Carlson: Lewinsky's Quiet Helper
Washington Post Staff Write
Friday, February 12, 1999; Page C1
Monica Lewinsky is pocketing $3 million in advance payments for her book and television projects and previously undisclosed magazine deals, according to sources familiar with the negotiations. And one of the people who secretly helped secure those deals, it turns out, is a former official in the Reagan and Bush administrations.
Richard Carlson confirmed yesterday that he provided media advice to Lewinsky while she was negotiating to sell her story. Carlson is a business consultant whose resume includes stints as director of the U.S. Information Agency, president of the Corporation for Public Broadcasting and U.S. ambassador to the Seychelles.
"I kept it quiet, just because I didn't want to be distracted by it," Carlson said. "I told practically no one." Carlson's role was first reported by George magazine in the issue due out next week.
Carlson said he was struck by the fact that "Monica is really not interested in being a celebrity and not interested in capitalizing per se and becoming a wealthy young woman. There's the total absence of any greed factor. It's taken a lot of convincing to convince her to worry about her future and her legal bills. It's very difficult for her to get a job, and living in a regular way is awkward."
According to the sources, Lewinsky is receiving the lion's share of the $1.5 million advance for her book, "Monica's Story," courtesy of her co-author, the Princess Diana biographer Andrew Morton. The figure is higher than in many previous news accounts because it involves two deals, with St. Martin's Press handling the American publication and Michael O'Mara Publishing in Britain distributing the book overseas, the sources explained. The upfront money is important to Lewinsky because royalties on sales generally aren't paid until six months after publication.
Lewinsky has also struck lucrative deals with two European magazines for what will largely be photo spreads, the sources said.
The rest of the cash comes from her $660,000 interview deal with Britain's Channel 4, which has already "pre-sold" the interview in Germany, Italy and Scandinavia for more than $1 million, the sources say. Lewinsky is to receive 75 percent of the proceeds from these and other foreign sales. No money is involved in her interview agreement with ABC's Barbara Walters, but ABC will not market the program beyond North America, leaving the field clear for Lewinsky.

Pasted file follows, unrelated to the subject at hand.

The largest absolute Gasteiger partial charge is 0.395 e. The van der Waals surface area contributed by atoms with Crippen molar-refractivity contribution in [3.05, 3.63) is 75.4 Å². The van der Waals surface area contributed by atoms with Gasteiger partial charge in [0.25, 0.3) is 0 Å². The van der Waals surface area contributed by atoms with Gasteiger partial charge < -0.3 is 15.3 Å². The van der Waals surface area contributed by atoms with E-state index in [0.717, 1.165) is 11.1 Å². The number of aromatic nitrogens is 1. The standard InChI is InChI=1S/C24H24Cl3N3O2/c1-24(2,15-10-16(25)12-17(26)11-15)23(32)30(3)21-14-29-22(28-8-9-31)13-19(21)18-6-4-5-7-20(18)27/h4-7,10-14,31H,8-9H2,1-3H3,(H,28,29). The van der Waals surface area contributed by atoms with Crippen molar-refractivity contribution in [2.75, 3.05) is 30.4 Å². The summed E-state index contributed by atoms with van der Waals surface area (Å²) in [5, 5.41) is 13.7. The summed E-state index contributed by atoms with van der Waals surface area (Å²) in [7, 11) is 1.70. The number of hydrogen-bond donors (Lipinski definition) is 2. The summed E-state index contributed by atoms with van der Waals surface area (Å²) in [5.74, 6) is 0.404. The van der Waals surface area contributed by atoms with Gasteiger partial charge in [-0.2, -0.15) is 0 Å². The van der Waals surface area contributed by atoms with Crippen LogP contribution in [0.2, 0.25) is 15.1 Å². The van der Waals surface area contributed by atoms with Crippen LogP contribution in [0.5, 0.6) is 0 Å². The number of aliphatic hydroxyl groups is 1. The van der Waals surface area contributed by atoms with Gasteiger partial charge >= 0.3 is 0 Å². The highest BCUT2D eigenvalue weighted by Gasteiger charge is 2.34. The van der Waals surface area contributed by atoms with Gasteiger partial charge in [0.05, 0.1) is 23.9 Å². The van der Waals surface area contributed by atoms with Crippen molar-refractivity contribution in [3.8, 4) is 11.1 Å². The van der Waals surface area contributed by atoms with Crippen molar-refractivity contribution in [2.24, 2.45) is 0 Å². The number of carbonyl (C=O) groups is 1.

Lewinsky especially liked the fact that Walters never leaked word of their discussions, the sources said. The deal was struck in November after negotiations with Oprah Winfrey collapsed.
None of the TV interviews can go forward without the approval of independent counsel Kenneth Starr, but it is not clear whether the book will be held up as well.
Richard Hofstetter, Lewinsky's attorney, would not confirm that Fox had offered the former White House intern $5.5 million, as George reported, but said that "there were astronomical numbers involved." They went with Walters, he said, because "we felt that would be the most credible interview she could do at this time."
According to the magazine, the Fox offer involved a Sunday night sitdown with Walter Cronkite or Phil Donahue -- although there was also talk of approaching NBC's Katie Couric and Matt Lauer about doing the interview in exchange for exclusive clips for the "Today" show. Also dangled before Lewinsky was her own daytime gabfest, "The Monica Lewinsky Show," a made-for-TV movie that Lewinsky would introduce, and a starring role in a hair product commercial.
Some of these pitches were "elements proposed by middlemen," Hofstetter said. "There was an offer from Fox and offers from other people saying they could go to Fox with these things."
A source at Rupert Murdoch's Fox network expressed skepticism about the movie, commercial and Monica talk show. The crux of the deal, this source said, was the prime-time interview, international print rights for such outlets as Murdoch's London Sun, and a book written for Murdoch's HarperCollins.
Carlson says he got involved in helping Lewinsky because he is an acquaintance of Lewinsky's mother and aunt, as well as of Peter Straus, who is married to Marcia Lewis, Lewinsky's mom. "There was nothing political in it whatsoever," he said. Carlson says he hesitated even to tell his son, Tucker Carlson, a writer for the Weekly Standard, and never gave him any details.
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